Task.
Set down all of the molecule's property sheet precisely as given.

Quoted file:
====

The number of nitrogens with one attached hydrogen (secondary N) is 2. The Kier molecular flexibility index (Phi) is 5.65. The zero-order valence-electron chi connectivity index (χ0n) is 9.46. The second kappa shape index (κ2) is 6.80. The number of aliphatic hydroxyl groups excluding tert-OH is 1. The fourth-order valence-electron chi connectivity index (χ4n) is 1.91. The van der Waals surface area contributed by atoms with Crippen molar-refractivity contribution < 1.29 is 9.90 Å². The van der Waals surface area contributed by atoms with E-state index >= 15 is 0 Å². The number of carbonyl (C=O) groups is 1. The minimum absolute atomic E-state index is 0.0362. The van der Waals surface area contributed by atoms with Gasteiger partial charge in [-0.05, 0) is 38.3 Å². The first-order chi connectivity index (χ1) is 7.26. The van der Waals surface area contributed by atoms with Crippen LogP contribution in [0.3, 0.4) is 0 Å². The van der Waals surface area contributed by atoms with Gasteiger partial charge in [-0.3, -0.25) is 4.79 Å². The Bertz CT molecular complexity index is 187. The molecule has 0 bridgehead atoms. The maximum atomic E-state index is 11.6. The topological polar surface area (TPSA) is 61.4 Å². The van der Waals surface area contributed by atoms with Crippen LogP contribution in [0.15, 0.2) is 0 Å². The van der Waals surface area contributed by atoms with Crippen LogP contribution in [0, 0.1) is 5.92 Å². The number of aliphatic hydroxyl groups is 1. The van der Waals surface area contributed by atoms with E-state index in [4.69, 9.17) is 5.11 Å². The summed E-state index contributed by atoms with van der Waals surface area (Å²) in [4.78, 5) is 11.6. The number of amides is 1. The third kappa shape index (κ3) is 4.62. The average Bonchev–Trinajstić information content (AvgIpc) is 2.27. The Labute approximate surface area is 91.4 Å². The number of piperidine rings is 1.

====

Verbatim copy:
The number of nitrogens with one attached hydrogen (secondary N) is 2. The Kier molecular flexibility index (Phi) is 5.65. The zero-order valence-electron chi connectivity index (χ0n) is 9.46. The second kappa shape index (κ2) is 6.80. The number of aliphatic hydroxyl groups excluding tert-OH is 1. The fourth-order valence-electron chi connectivity index (χ4n) is 1.91. The van der Waals surface area contributed by atoms with Crippen molar-refractivity contribution < 1.29 is 9.90 Å². The van der Waals surface area contributed by atoms with E-state index >= 15 is 0 Å². The number of carbonyl (C=O) groups is 1. The minimum absolute atomic E-state index is 0.0362. The van der Waals surface area contributed by atoms with Gasteiger partial charge in [-0.05, 0) is 38.3 Å². The first-order chi connectivity index (χ1) is 7.26. The van der Waals surface area contributed by atoms with Crippen LogP contribution in [0.3, 0.4) is 0 Å². The van der Waals surface area contributed by atoms with Gasteiger partial charge in [-0.3, -0.25) is 4.79 Å². The Bertz CT molecular complexity index is 187. The molecule has 0 bridgehead atoms. The maximum atomic E-state index is 11.6. The topological polar surface area (TPSA) is 61.4 Å². The van der Waals surface area contributed by atoms with Crippen LogP contribution in [0.15, 0.2) is 0 Å². The van der Waals surface area contributed by atoms with Crippen LogP contribution in [0, 0.1) is 5.92 Å². The number of aliphatic hydroxyl groups is 1. The van der Waals surface area contributed by atoms with E-state index in [4.69, 9.17) is 5.11 Å². The summed E-state index contributed by atoms with van der Waals surface area (Å²) in [4.78, 5) is 11.6. The number of amides is 1. The third kappa shape index (κ3) is 4.62. The average Bonchev–Trinajstić information content (AvgIpc) is 2.27. The Labute approximate surface area is 91.4 Å². The number of piperidine rings is 1.